[$140, was $200; nespresso.com]

Courtesy image

Arc’teryx Cormac Crew Shortsleeve Shirt

While it’s billed as a trail running shirt, the Cormac crew is my new go-to any time I’ll be working up a sweat. The knock against some engineered fabrics is comfort next to skin, but this knitted polyester’s 3.7 ounces nearly melt away on the body, as it did during a recent bike tour. It pulls sweat off the body and it dries pretty quickly, too, so you won’t get that clammy feeling. The hand is very soft, and the way the panels are stitched together, it doesn’t restrict movement. While it’s a technical top, the design doesn’t scream that so it’s a discrete option for the bike, trails, or the gym.  — Sal Vaglica, Senior Editor

[$69; arcteryx.com]

Courtesy image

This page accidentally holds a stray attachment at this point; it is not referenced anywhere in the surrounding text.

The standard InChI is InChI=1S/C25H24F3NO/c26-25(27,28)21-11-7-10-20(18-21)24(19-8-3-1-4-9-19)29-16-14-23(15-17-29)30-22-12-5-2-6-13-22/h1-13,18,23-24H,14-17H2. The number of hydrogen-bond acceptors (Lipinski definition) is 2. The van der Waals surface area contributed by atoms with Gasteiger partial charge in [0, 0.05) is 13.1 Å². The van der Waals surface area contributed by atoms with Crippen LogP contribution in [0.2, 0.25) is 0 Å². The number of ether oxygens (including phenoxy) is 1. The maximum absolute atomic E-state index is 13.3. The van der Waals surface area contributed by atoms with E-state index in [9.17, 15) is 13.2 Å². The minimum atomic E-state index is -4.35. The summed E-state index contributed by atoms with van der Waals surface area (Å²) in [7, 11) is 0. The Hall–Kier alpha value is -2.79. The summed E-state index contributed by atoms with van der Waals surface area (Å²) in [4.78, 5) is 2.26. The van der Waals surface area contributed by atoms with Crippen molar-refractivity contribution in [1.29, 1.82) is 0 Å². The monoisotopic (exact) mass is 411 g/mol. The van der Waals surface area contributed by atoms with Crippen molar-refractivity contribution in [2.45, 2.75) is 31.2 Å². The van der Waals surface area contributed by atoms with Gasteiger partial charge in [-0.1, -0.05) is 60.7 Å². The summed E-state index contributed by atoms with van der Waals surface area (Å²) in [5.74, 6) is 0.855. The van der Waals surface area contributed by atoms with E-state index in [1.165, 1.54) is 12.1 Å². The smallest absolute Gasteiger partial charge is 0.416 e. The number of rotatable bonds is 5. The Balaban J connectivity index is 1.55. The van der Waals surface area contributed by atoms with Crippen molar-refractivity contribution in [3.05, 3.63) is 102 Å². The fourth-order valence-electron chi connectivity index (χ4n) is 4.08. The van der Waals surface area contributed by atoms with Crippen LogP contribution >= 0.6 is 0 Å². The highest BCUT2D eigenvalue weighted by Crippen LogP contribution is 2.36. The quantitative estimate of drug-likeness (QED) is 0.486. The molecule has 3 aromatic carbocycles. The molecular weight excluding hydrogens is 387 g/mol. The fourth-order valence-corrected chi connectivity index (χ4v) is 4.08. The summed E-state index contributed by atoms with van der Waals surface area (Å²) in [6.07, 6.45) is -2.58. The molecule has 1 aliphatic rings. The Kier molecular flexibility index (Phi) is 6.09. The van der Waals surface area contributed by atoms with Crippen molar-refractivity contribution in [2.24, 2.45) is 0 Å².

Hydro Flask 12 oz Insulated Cooler Cup

Who doesn’t love multipurpose gear? This handy little beverage buddy has a silicone bumper to protect surfaces and budge-proof your drink, helping to minimize slippage. You can also pop a can or bottle inside so it acts as a mini cooler and koozie, protecting your hands from cold and condensation. Some people like to take the sleeve off, flip it, and place it over the top of the cup, but in my opinion that can get a little unsanitary if you’re putting it down in the sand or setting it atop dirty tables. I do, however, recommend getting the 10 oz Wine Tumbler Lid, which fits perfectly. You can keep wine cold or cappuccinos hot and mitigate the risk of spills. — Brittany Smith, Senior Editor

[$24.95; hydroflask.com]

Courtesy Image

Linksoul Bamboo Stretch 5-Pocket Pant